Djokovic defeated his Tokyo Olympics conqueror in three hours and 33 minutes, winning 4-6 6-2 6-4 4-6 6-2.
The victory means Djokovic will face second seed Daniil Medvedev in Sunday’s final after the Russian eased past 12th seed Felix Auger-Aliassime in straight sets.
Djokovic won the Australian Open, French Open and Wimbledon this year, with Sunday’s decider offering a rare shot at a calendar Grand Slam.
Rod Laver (1962 and 1969) and Don Budge (1938) are the only two players are men’s singles history to win calendar Grand Slams.
Steffi Graf achieved the feat in 1988, along with Olympic gold in Seoul, marking a golden Grand Slam.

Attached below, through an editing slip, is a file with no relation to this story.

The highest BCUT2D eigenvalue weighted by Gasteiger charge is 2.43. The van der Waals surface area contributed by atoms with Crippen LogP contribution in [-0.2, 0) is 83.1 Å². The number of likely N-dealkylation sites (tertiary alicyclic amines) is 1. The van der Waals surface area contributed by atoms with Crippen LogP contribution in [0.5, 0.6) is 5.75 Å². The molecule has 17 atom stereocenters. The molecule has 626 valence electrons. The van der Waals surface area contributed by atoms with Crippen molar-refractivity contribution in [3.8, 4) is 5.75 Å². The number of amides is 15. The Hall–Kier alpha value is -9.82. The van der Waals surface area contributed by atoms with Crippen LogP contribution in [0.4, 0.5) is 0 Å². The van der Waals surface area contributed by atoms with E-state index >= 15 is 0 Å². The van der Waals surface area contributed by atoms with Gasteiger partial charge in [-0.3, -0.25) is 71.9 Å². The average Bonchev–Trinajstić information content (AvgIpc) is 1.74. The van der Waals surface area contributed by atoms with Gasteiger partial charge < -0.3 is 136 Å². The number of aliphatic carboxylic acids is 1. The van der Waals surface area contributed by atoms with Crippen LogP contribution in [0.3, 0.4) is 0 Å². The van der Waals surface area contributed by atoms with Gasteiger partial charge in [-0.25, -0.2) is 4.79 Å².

Djokovic had previously been reluctant to discuss the calendar Grand Slam but embraced it in his post-game on-court interview.
“There’s only one match left… Let’s do it,’’ Djokovic said.
“I’m going to put my heart and my soul and my body and my head into that one. I’m going to treat the next match like it is the last match of my career.’’
“Job is not done,” he said. “Excitement is there. Motivation is there, without a doubt. Probably more than ever. But I have one more to go.”
The Serbian was made to work to earn his shot at history, in a thrilling five-set epic in front of a loud Arthur Ashe Stadium crowd.
“The atmosphere was amazing, the best of the tournament so far,” Djokovic said. “Thank you so much. These are the moments we live for.”
Zverev came into the semi-final on the back of 16 straight wins, triumphing in Tokyo and Cincinnati, and Djokovic offered praise to the German.
“He’s a big champion, he’s someone I admire on and off the court,” he said.